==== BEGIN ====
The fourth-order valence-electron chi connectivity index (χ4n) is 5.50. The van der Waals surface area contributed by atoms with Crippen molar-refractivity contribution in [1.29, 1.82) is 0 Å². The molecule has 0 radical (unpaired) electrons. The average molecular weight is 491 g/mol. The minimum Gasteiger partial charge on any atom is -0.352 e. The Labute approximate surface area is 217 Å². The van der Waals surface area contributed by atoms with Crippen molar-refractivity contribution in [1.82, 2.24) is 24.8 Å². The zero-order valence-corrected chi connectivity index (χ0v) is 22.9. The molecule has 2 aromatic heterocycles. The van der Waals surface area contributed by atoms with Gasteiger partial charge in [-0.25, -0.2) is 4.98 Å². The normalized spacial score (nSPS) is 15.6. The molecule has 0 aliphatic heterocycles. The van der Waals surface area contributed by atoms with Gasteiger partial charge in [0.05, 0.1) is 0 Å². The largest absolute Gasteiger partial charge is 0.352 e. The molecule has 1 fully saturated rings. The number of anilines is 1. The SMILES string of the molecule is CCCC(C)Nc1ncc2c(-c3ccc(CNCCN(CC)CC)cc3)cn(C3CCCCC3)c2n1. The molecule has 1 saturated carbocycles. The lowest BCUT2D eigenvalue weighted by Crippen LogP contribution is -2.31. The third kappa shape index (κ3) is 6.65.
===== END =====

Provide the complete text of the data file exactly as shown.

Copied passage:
The fourth-order valence-electron chi connectivity index (χ4n) is 5.50. The van der Waals surface area contributed by atoms with Crippen molar-refractivity contribution in [1.29, 1.82) is 0 Å². The molecule has 0 radical (unpaired) electrons. The average molecular weight is 491 g/mol. The minimum Gasteiger partial charge on any atom is -0.352 e. The Labute approximate surface area is 217 Å². The van der Waals surface area contributed by atoms with Crippen molar-refractivity contribution in [1.82, 2.24) is 24.8 Å². The zero-order valence-corrected chi connectivity index (χ0v) is 22.9. The molecule has 2 aromatic heterocycles. The van der Waals surface area contributed by atoms with Gasteiger partial charge in [-0.25, -0.2) is 4.98 Å². The normalized spacial score (nSPS) is 15.6. The molecule has 0 aliphatic heterocycles. The van der Waals surface area contributed by atoms with Gasteiger partial charge in [0.05, 0.1) is 0 Å². The largest absolute Gasteiger partial charge is 0.352 e. The molecule has 1 fully saturated rings. The number of anilines is 1. The SMILES string of the molecule is CCCC(C)Nc1ncc2c(-c3ccc(CNCCN(CC)CC)cc3)cn(C3CCCCC3)c2n1. The molecule has 1 saturated carbocycles. The lowest BCUT2D eigenvalue weighted by Crippen LogP contribution is -2.31. The third kappa shape index (κ3) is 6.65.